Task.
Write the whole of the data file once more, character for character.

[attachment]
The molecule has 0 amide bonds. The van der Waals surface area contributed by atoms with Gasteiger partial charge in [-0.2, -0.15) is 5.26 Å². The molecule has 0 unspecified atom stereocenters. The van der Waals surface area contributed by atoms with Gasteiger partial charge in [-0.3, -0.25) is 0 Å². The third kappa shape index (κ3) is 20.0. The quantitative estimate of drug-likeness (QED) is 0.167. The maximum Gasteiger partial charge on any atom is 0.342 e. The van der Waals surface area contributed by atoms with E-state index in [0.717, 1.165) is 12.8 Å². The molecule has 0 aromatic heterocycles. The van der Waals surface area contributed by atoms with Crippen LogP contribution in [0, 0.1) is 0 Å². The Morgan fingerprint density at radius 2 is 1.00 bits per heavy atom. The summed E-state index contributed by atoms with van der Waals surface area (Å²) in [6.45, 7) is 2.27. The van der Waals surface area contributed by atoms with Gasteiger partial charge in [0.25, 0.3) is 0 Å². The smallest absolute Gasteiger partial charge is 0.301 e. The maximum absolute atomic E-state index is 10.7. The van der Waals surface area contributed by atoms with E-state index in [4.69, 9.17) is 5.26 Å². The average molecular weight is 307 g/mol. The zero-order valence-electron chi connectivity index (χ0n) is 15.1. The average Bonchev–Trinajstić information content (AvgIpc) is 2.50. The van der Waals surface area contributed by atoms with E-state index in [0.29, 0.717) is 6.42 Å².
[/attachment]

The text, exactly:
The molecule has 0 amide bonds. The van der Waals surface area contributed by atoms with Gasteiger partial charge in [-0.2, -0.15) is 5.26 Å². The molecule has 0 unspecified atom stereocenters. The van der Waals surface area contributed by atoms with Gasteiger partial charge in [-0.3, -0.25) is 0 Å². The third kappa shape index (κ3) is 20.0. The quantitative estimate of drug-likeness (QED) is 0.167. The maximum Gasteiger partial charge on any atom is 0.342 e. The van der Waals surface area contributed by atoms with E-state index in [0.717, 1.165) is 12.8 Å². The molecule has 0 aromatic heterocycles. The van der Waals surface area contributed by atoms with Crippen LogP contribution in [0, 0.1) is 0 Å². The Morgan fingerprint density at radius 2 is 1.00 bits per heavy atom. The summed E-state index contributed by atoms with van der Waals surface area (Å²) in [6.45, 7) is 2.27. The van der Waals surface area contributed by atoms with Gasteiger partial charge in [0.25, 0.3) is 0 Å². The smallest absolute Gasteiger partial charge is 0.301 e. The maximum absolute atomic E-state index is 10.7. The van der Waals surface area contributed by atoms with E-state index in [4.69, 9.17) is 5.26 Å². The average molecular weight is 307 g/mol. The zero-order valence-electron chi connectivity index (χ0n) is 15.1. The average Bonchev–Trinajstić information content (AvgIpc) is 2.50. The van der Waals surface area contributed by atoms with E-state index in [0.29, 0.717) is 6.42 Å².